The auditory learner needs to be able to focus on what is being said and may find taking in information through the other senses at the same time distracting. The auditory learner processes new information in the order in which it is presented but also benefits from verbal discussion following the presentation. They typically notice and remember sounds. They are good at remembering things that they hear. They are also good with words and language. They often read to themselves as they study. They are also often distracted by noise and sounds.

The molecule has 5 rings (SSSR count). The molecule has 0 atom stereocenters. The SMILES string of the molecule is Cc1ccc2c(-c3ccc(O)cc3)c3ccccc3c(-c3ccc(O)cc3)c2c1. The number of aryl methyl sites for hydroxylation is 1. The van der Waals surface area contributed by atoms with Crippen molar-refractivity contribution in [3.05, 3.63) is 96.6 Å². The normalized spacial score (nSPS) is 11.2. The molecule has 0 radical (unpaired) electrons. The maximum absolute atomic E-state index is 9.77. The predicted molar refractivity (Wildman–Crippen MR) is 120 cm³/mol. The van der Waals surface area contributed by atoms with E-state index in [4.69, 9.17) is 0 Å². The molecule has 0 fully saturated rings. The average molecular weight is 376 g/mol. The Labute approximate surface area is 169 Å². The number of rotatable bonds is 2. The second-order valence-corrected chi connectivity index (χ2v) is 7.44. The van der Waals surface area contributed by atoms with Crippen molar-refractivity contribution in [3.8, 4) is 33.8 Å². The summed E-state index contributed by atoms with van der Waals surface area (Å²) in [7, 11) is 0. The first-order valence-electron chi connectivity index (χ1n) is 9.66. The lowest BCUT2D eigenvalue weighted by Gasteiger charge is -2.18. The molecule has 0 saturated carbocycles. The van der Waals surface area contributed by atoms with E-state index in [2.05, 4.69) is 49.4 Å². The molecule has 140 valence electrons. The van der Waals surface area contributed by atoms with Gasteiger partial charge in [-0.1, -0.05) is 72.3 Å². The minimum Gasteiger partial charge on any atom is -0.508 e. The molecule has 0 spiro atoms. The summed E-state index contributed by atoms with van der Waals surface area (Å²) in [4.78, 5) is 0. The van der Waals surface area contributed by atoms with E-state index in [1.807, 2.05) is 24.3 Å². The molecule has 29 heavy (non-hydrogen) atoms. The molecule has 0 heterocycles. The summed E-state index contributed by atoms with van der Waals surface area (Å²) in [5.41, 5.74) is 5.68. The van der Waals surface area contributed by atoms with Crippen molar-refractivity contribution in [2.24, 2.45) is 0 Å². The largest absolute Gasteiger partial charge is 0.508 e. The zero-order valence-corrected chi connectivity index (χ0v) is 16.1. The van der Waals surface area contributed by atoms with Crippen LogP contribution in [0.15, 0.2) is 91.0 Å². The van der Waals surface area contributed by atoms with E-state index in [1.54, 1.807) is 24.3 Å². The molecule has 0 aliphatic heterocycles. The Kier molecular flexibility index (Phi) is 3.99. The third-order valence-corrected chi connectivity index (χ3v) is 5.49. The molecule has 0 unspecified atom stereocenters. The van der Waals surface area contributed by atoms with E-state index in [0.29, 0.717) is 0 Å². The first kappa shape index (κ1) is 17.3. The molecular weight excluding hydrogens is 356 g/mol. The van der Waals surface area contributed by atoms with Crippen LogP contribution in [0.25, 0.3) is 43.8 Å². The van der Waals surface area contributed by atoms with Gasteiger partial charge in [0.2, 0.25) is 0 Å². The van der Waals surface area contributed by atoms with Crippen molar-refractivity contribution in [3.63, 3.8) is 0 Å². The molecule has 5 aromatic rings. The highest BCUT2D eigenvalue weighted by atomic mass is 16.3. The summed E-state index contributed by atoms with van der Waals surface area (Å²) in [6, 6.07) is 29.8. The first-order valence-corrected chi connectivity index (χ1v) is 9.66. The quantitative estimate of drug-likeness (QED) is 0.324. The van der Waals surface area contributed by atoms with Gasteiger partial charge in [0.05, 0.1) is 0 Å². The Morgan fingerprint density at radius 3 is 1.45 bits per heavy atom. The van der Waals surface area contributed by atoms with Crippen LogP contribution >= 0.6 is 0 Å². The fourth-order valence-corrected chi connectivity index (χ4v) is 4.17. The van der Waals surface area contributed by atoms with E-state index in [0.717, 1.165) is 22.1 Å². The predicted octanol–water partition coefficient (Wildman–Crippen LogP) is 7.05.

They learn best through verbal lectures, discussions, talking things through and listening to what others have to say. Auditory learners interpret the underlying meanings of speech through listening to tone of voice, pitch, speed, and other nuances. Written information may have little meaning until it is heard.
Auditory learners learn best through hearing the information. They often need to read the written word aloud to help them remember key points. Verbal repetition is an effective means of study for auditory learners.
Ways to Adapt: Try reading out loud or talk through problems you might be having. Take frequent breaks from silent periods. Realize it might take longer to read a passage. Try recording notes and other materials, and then, listen to the recordings to study.